By Nicole Hennessy
Avon is one of many cities currently looking at how to improve its bike path connectivity.
While the city’s 1992 master plan does mention bike paths, no mention of the paths were made in recent master plan updates. In a report prepared by Paul Burik, who recently stepped down as the vice chairman of the city’s Park and Recreation Commission, possible updates to the original bike path plan were outlined.
This can often be more difficult than just planning a route and destinations to connect. Land must be designated for the project.
“Assembly of land for a long, linear park is … challenging,” Burik wrote. “However, often this work is done by utilities, railroads, etc. and can be benefited from by the affected community.”
Burik noted that Avon Lake’s NRG Energy is planning to install a gas line through Avon, which presents an opportunity for the city to negotiate the installation along the gas line – which must procure easements and a right-of-way – a move that would save the city from completing a similar task.
While NRG says it is still planning on installing the pipeline and preparations to do so are still underway, the project was suspended indefinitely earlier this month.
Utilizing the electric utility right-of-way, important connections along the path would be locations such as the French Creek Family YMCA as well as to several destinations and parks in Avon, Avon Lake and Sheffield Lake, including Avon Lake’s Lake Road path, a route that is receiving its own update that involves shifting the road slightly north. An all-purpose trail would then be located on the south side of the street.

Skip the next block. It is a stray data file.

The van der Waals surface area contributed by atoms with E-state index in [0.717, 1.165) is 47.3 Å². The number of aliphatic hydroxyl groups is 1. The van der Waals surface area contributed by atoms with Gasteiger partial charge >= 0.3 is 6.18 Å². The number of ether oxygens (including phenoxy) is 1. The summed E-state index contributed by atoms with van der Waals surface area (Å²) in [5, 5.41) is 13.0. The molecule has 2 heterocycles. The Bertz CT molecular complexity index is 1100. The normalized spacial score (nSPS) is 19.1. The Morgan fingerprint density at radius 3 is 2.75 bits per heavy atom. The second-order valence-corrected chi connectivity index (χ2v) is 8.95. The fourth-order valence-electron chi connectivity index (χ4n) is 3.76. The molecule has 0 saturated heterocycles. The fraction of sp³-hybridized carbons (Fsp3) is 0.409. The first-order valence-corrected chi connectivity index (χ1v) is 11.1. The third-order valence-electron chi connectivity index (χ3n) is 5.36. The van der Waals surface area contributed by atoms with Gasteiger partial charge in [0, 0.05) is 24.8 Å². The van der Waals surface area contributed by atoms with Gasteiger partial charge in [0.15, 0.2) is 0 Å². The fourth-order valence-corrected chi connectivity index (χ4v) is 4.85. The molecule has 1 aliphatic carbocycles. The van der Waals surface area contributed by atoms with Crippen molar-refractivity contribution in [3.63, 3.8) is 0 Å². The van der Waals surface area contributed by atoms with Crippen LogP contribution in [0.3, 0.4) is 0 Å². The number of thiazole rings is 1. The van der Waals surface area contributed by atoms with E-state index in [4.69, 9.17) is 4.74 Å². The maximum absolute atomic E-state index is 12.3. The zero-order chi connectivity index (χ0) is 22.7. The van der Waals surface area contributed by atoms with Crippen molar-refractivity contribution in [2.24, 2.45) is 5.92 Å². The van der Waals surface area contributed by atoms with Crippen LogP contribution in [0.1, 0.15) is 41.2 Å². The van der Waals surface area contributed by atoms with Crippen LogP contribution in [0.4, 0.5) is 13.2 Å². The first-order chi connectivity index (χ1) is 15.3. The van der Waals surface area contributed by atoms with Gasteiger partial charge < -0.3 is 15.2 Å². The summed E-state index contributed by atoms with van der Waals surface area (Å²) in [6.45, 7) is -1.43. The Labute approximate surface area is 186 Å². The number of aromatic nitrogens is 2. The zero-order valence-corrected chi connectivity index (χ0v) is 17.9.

This portion of the Avon Lake’s drafted project would impact 189 homeowners and cost $30.44 million.
An alternate plan, which would not require the road shift, would cost significantly less – $19.14 million.
On Lear Road, which will most directly connect to the Cleveland Clinic, two plans are being considered, as well.
Currently, Avon is very early in its brainstorming process. Avon Lake city officials has said Cleveland Clinic has been considering the possibility of paying for a portion of the Lear Road trail.
While several new and updated roads and bridges planned for Avon can or already include plans for bike paths and negotiations with organizations like NRG are possible, some of the cost for new paths would inevitably fall on the city.
City officials have begun talks with the Northeast Ohio Areawide Coordinating Agency (NOACA) to determine if the project could qualify for grants.
Another way in which the city could save money is by requiring or working with future developers to install bike paths, since they are already required to install roads and sidewalks to accommodate their projects.
A footnote added to Burik’s report also mentioned a non-bike-related item: an “art park,” which would include outdoor art and historic or commemorative pieces in the aquatic facility/city center area.
“Such installations elevate the community perception and values,” Burik explained.
While these suggestions are not yet past the brainstorming phase, the potential for increased bike paths within the city will be the main agenda item for the Nov. 12 Avon Parks & Recreation Commission, which starts at 7 p.m. and is located at 36080 Chester Road.
Contact Nicole Hennessy at email@example.com